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Secretary of State and the Secretary of Defense to enter into or serve in the armed forces of a foreign state.

It is undisputed that the applicant served in the Royal Canadian Navy. No claim has been advanced that any authorization for such service was given by the Secretary of State and the Secretary of Defense. The final matter to consider in deciding whether the applicant expatriated under section 349(a) (3) is to determine if he "voluntarily relinquished” his citizenship as required under the doctrine set forth in Afroyim v. Rusk, 387 U.S. 253 (1967). The court stated in that case that the Congress lacks power under the Constitution to expatriate a citizen unless the citizen voluntarily relinquishes his citizenship. Although the Afroyim case concerned expatriation under section 349 (a) (5), Immigration and Nationality Act, by voting in a foreign political election, the principle stated in Afroyim is to be taken into account in considering expatriation under other sections of law.

On January 18, 1969 the Attorney General of the United States issued a Statement of Interpretation ? to serve as a guide to both the Department of State and the Immigration and Naturalization Service in the performance of their functions insofar as they involve questions of loss of citizenship. He stated :

Under any reading of Afroyim, however, it is clear that an act which does not reasonably manifest an individual's transfer or abandonment of allegiance to the United States cannot be made a basis for expatriation.

For administrative purposes, and until the Courts have clarified the scope of Afroyim, I have concluded that it is the duty of executive officials to apply the act on the following basis. “Voluntary relinquishment” of citizenship is not confined to a written renunciation ... It can also be manifested by other actions declared expatriative under the act, if such actions are in derogation of allegiance to this country. Yet even in those cases, Afroyim leaves it open to the individual to raise the issue of intent ... The voluntary performance of some acts can be highly persuasive evidence in the particular case of a purpose to abandon citizenship. Yet some kinds of conduct, though within the proscription of the statute, simply will not be sufficient to support a finding of voluntary expatriation.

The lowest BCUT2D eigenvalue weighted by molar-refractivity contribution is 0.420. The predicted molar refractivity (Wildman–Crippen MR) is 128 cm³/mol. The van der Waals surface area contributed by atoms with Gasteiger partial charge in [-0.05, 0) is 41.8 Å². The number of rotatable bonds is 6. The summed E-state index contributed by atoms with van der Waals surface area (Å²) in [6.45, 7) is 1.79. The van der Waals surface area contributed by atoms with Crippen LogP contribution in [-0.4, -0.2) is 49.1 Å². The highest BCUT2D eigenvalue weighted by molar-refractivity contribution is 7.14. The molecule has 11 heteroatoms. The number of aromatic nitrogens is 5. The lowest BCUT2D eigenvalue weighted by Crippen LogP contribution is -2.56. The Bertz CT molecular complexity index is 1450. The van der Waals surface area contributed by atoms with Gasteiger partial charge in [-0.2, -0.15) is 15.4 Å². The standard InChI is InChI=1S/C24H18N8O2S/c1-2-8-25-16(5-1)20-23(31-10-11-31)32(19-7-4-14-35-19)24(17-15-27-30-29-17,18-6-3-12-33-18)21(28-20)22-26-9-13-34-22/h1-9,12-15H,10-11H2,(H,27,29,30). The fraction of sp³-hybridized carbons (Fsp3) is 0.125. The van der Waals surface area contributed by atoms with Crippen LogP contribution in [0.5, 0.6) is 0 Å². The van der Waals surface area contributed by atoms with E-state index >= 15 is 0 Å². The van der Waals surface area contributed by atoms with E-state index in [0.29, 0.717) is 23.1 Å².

For instance, it is obviously not enough to establish a voluntary relinquishment of citizenship that an individual accepts employment as a public school teacher in a foreign country. This I have already decided in the case of a dual national, Matter of Sally Ann Becher, 12 I. & N. 380; Interim Decision No. 1771 (August 21, 1967).

A similar approach may be taken with respect to service in a foreign army, depending upon the particular circumstances involved . . . In each case the administrative authorities must make a judgment, based on all the

1 Opinion of the Attorney General of the United States, Vol. 42, Op. 34 (1969).

2 Opinion of the Attorney General of the United States, supra.

evidence, whether the individual comes within the terms of an expatriation provision and has in fact voluntarily relinquished his citizenship.

There is no dispute that the applicant in the case before us did voluntarily serve in the armed forces of a foreign state. We think that the evidence of record is abundantly persuasive that this applicant, with the clear and subjective intent to transfer and abandon his allegiance to the United States, voluntarily relinquished his citizenship by entering and serving in the Royal Canadian Navy. He testified that he desired by this means to transfer his citizenship and he believed that this result was accomplished by his service.

We hold that expatriation did take place under section 349 (a) (3) of the Act. Having so determined, it is unnecessary to consider whether applicant also expatriated under section 349 (a) (2) as one who took an oath of allegiance to a foreign state, or under section 349(a) (6) as one who made a formal renunciation of nationality before a consular officer of the United States in a foreign state.

The record indicates that if this Board finds that the applicant is excludable, the Immigration and Naturalization Service plans to parole him into the United States to serve further time in prison as a parole violator, after which he will be deported to Canada (Tr. of hearing, pp. 22, 23). Canada has gone on record that they will accept him as a deportee under the terms of a reciprocal agreement between the United States and Canada (Ex. 4).

We will thus affirm the decision of the special inquiry officer that the applicant be excluded and deported from the United States as an immigrant without an immigrant visa.

ORDER: It is ordered that no change be made in the order of the special inquiry officer that the applicant be excluded and deported from the United States.

MATTER OF ARAI

In Deportation Proceedings

A-18483322

Decided by Board March 4, 1970

Where adverse factors are present in a given application for adjustment of